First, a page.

Today, there are many different types of families. Whether they look like fictional families from cinema (such as Three Men and a Baby) or real-world situations involving gay and lesbian parents, there are a variety of circumstances in which someone who isn’t a biological or adoptive parent might be placed in the role of parenting a child. For people in these situations, which legal rights do they have regarding that child? A recent Sixth District Court of Appeal case tackled that question, ruling that a child could possibly have three legal parents, allowing an uncle who was essential the only father-figure his niece had ever known to continue his fight for parental recognition.
The case arose from an unusual, but not completely extraordinary, set of facts. Anthony Martinez and Shabnam Vaziri were in a long-term relationship — but not married — when Vaziri conceived a child in 2012. Martinez, however, was not the father; his half-brother was. The half-brother abandoned Vaziri and the child before the girl was even born. Martinez stepped in and determined he would raise the child as his own daughter, even though he knew she was not his biological child. He attended prenatal doctor appointments and birthing and parenting classes. He moved in with Vaziri and helped raise the infant for the first six months of her life. Even after moving out of the mother’s home, Martinez continued to spend several days per week with the girl.
However, when Martinez went to court to seek a judicial order declaring that he had a parental relationship with the girl, the trial court denied his request. In analyzing Family Code Section 7612, the trial judge decided that Martinez met the legal presumption for a parental relationship, but it then also decided that the child would experience no detriment in recognizing only two parents (in this case, her two biological parents), which meant that Martinez was not entitled under the law to be acknowledged as a parent.
The appeals court reversed this decision, reviving Martinez’s case and sending the issue back to the trial court for more analysis. Family Code Sections 7612(c) and (d) came into effect following another multiple-parent case, 2011’s In re M.C. That case, which involved three parental figures — the biological father, the biological mother, and the presumed father, to whom the biological mother was married at the time of the child’s birth — stated that courts could never recognize more than two parental figures, regardless of the circumstances. Section 7612 reversed that, saying that courts may recognize more than two if failing to do so would be detrimental to the child.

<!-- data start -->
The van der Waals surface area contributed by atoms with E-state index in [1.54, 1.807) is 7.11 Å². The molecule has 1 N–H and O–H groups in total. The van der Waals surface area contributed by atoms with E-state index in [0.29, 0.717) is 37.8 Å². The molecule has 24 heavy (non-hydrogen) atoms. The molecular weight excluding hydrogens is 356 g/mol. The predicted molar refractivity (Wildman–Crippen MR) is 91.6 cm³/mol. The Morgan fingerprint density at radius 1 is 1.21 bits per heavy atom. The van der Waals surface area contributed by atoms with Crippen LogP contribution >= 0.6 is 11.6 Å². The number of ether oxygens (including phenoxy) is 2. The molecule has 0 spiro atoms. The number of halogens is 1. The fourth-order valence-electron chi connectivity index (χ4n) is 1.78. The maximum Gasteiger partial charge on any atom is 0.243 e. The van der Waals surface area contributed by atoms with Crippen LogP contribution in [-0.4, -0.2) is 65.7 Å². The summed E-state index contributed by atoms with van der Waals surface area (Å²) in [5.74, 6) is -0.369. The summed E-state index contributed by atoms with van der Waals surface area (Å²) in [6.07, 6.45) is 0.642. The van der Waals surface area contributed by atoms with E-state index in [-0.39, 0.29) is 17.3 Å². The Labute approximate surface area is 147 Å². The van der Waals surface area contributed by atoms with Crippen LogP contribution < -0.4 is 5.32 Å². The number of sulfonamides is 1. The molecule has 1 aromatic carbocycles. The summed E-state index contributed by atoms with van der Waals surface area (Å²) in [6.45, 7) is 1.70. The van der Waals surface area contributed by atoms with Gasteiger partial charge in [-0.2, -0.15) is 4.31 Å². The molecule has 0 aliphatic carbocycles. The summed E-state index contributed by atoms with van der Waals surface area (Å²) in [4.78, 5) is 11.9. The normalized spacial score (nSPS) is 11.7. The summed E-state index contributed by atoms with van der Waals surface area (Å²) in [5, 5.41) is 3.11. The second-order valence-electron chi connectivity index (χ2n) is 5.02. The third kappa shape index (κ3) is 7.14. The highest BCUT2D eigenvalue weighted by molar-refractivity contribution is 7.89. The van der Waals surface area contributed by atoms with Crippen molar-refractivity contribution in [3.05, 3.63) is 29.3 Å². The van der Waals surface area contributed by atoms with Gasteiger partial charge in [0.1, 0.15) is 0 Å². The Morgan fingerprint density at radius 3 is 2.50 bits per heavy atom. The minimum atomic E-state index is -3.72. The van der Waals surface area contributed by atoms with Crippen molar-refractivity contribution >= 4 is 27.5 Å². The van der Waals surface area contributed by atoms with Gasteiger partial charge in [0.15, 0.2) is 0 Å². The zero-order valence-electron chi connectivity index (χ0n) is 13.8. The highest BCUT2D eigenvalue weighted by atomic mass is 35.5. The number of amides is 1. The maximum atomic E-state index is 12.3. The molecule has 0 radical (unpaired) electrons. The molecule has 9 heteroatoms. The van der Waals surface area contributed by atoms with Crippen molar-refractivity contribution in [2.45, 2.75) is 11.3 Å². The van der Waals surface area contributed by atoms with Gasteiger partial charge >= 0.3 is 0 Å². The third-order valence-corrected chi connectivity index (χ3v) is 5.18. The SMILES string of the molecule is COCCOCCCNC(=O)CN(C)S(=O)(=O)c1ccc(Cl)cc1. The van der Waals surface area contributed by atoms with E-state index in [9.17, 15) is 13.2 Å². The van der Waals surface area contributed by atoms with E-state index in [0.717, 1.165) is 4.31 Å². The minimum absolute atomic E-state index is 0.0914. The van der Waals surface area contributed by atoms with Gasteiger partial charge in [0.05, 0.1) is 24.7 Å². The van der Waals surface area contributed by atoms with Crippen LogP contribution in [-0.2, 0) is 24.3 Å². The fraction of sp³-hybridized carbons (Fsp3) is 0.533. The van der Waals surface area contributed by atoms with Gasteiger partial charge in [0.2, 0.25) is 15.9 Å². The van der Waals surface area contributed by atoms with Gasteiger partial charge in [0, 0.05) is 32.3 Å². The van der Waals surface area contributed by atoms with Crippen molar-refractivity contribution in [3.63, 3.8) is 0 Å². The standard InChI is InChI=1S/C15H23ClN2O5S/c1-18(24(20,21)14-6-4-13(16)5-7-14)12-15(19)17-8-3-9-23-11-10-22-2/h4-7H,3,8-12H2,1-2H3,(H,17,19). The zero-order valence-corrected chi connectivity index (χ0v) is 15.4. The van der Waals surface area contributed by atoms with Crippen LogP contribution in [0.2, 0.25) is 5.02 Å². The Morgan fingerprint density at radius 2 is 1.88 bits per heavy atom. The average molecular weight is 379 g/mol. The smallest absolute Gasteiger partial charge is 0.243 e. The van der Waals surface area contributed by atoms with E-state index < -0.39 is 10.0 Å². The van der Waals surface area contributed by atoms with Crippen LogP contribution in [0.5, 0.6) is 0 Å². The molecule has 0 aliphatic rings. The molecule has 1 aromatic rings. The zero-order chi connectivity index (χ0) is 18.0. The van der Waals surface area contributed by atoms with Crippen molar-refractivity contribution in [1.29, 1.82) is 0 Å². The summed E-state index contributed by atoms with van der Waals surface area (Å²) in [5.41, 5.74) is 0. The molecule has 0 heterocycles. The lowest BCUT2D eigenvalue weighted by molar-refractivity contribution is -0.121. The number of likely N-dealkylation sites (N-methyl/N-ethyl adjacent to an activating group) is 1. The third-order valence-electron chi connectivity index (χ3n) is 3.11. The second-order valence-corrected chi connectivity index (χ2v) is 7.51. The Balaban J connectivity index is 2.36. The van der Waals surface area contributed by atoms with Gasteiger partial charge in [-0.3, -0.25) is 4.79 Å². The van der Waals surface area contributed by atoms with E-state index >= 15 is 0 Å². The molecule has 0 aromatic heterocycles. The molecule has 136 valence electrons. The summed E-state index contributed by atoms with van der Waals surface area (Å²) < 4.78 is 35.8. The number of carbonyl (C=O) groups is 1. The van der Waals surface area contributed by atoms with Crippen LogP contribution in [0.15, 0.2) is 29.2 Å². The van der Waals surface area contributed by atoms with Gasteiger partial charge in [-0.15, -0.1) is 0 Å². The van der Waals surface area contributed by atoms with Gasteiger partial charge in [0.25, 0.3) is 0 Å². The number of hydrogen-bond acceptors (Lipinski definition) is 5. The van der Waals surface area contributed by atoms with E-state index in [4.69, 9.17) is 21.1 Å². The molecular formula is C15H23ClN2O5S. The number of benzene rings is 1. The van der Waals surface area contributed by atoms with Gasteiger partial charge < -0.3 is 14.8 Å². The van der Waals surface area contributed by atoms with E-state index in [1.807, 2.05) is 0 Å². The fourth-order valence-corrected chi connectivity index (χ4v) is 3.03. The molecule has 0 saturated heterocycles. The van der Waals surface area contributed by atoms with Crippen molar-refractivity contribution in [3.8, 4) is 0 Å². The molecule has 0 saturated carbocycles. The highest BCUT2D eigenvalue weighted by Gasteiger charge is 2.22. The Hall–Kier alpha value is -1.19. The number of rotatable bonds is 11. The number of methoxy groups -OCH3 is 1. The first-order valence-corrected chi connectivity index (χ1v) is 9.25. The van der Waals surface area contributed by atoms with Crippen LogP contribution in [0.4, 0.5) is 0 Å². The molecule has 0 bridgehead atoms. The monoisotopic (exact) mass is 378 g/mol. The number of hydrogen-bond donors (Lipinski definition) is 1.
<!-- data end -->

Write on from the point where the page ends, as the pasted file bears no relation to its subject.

When deciding the issue of detriment, trial courts are required to consider the stability of a child’s placement. In this case, the trial court used too narrow a standard for “stable placement” by focusing too much on living arrangements. As the appeals court explained, the “critical distinction is not the living situation but whether a parent-child relationship has been established.” In Martinez’s case, he had maintained an ongoing parental relationship with the child, even after leaving the mother’s home. He visited the child several days a week, and he always held himself out as the child’s father, except to a select few people to whom he told the girl’s actual biological paternity. The mother, despite opposing Martinez’s claim, acknowledged that he was the only male role-model in the child’s life, that he supported the child in multiple ways, and that the emotional bond between the two was that of a father and child.
Another factor was the biological father’s role, or lack thereof, in the child’s life. Martinez established that the biological father had only spent 7-8 hours with the child in the entirety of her life, that he had been incarcerated for much of the child’s life, and that the child would likely end up in the state’s foster care system if the mother were unable to continue parenting the girl. These things should have weighed in the uncle’s favor because any “meaningful evaluation of potential detriment to the child … must include a realistic assessment of those parents’ respective roles in providing care and support for the child.”
Child custody cases can be complicated matters, especially if you are neither a biological nor an adoptive parent of a child. Regardless of your situation, you need experienced California family law counsel at your side. The diligent and thoughtful San Diego child custody attorneys at Doppelt & Forney have many years of experience addressing a wide spectrum of issues on behalf of clients throughout Southern California, including in San Diego, Encinitas, La Jolla, and Chula Vista. For a free consultation, reach out to Doppelt & Forney through our website or call toll-free at (800) ROY IS IT (769-4748).
More blog posts:
California Court Upholds Visitation by Grandparents After Divorce, San Diego Divorce Lawyer Blog, Feb. 23, 2016
U.S. Supreme Court Rules in Favor of Adoptive Mother in Child Visitation Case, San Diego Divorce Lawyer Blog, Dec. 15, 2015